Tuesday, January 15, 2013

Author's Hearts and Secret Poets

Every semester I have my Creative Writing students write their "Writing Autobiography". They write an essay explaining their feelings about writing---whether  they like it, loathe it, tolerate it or are secret poets.  The essays help me get to know them and their writing. I can plan mini-lessons and big lessons. I find out who to nag at and who to let simmer. I know who needs help coming up with writing ideas and who will find their own. Here's what this semester's classes have to say. I think they speak to all writing teachers...

I have a few like KC, who told me, "Well, to tell you the truth, I love to write. I will write all the time. Well pretty much any time I have a chance. You could say I’m a secret poet."  Don't you love those words, "secret poet".  She will do well this semester. 

And then I have VH. I wrote back to her and said I can hardly wait to read what she has to write. "Since second grade I’ve known I had an author’s heart, and I’ve grown up with writing built into the very foundation of my being." She most definitely has an "author's heart". You should read her quickwrites--magic. VH will make me believe in the power of writing throughout the semester. She will be the one I read when I begin to wonder if I am teaching them anything at all about writing. Because, you see, I read many more essays that sounded like these:

"The most enjoyable thing about writing to me is when you don’t have to do it. The things I did write outside of school and the ones i did inside of school were nothing alike. The ones outside of school had many mistakes but it was interesting to read. The ones i did write inside of school were dull to read and didn’t have many mistakes."

"I have never been very fond of writing. It has never really attached to me like math, science, and history. It is like a parasite to me, it feeds off of me but I don’t get anything out of the deal. I don’t know if it is the grammar or punctuation in writing, but it just does not like me.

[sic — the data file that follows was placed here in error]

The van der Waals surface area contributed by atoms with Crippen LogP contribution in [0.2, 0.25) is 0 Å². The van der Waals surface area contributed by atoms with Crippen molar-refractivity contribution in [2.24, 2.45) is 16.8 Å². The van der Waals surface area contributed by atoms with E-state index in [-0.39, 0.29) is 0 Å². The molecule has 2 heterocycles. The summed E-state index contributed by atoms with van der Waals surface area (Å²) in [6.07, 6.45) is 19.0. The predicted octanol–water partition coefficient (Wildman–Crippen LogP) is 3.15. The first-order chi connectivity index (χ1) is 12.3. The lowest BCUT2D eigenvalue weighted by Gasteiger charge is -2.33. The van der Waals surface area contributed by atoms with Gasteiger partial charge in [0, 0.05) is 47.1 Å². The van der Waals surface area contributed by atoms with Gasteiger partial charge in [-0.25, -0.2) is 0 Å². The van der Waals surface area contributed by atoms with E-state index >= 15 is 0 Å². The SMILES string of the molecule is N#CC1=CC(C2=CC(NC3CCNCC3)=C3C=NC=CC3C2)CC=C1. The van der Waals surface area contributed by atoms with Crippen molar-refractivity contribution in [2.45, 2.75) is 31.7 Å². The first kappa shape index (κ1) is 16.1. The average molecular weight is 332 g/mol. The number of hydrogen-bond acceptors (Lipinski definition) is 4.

"Overall, I enjoy writing, but since most of the writing I do is in school, I don’t really enjoy it as much. If we get to write about what we want, I could possibly really enjoy this class."

A very common theme in the essays was that many of my students DO write outside of school. And they like it. They find it a great way to express themselves. These students also have the heart of an author and are secret poets, they just don't think that the writing they do has any place in school. 

My job this semester is to prove to them that their stories matter.


  1. My daughter used to say that she didn't do anything worthwhile in school, that the teachers had their own agenda & she would follow it to a degree, but only for the grade. What was worthy was outside. There were a few teachers who gave her support, but not many. It saddened me to see that I gave them this brilliant young woman & they only cared that she turned in her assignments. I wish she had had you as a teacher, Deb. The fact that the students are really telling you these things shows so much that you are someone they "want" to trust & show what's important to. Thanks for sharing their words!

  2. Even those who protest they are not a writer, shows they are. When you write a sentence like this, you are a writer."It is like a parasite to me, it feeds off of me but I don’t get anything out of the deal." Their lives are about to change because they met you. Lucky kids!

  3. I think it is amazing to find that many students do write outside of class (wonder if the same ones read, too?). Wonder if the mathmetician/scientist/historian will have a different view by the end of the semester? I imagaine they all will grow as writers!

  4. Interesting how many of these kids do have a writing life, but it just doesn't occur at school. I know, from reading your stories, that that will change this semester!

  5. Bittersweet, really. So sad that our system of education has done that to these authors at heart, but so happy that they are about to journey through a semester of creative writing with you as their mentor! Even the way you capture their words here shows how you treasure the gems in each of them, how you delight in the journey that lies ahead of you all. Happy new semester to you!

  6. A reading and writing revolution, 10 minutes well spent, Deb!

  7. It's so sad how school so often teaches kids to hate reading and writing, the very things we should be most concerned about helping them love! Like you, I'm striving to teach my kids that "their stories matter". I have so many who believe they have nothing to write about, that nobody will care about what they have to say. I know that you will show them the joy of writing, just as you are showing your other classes the joy in reading!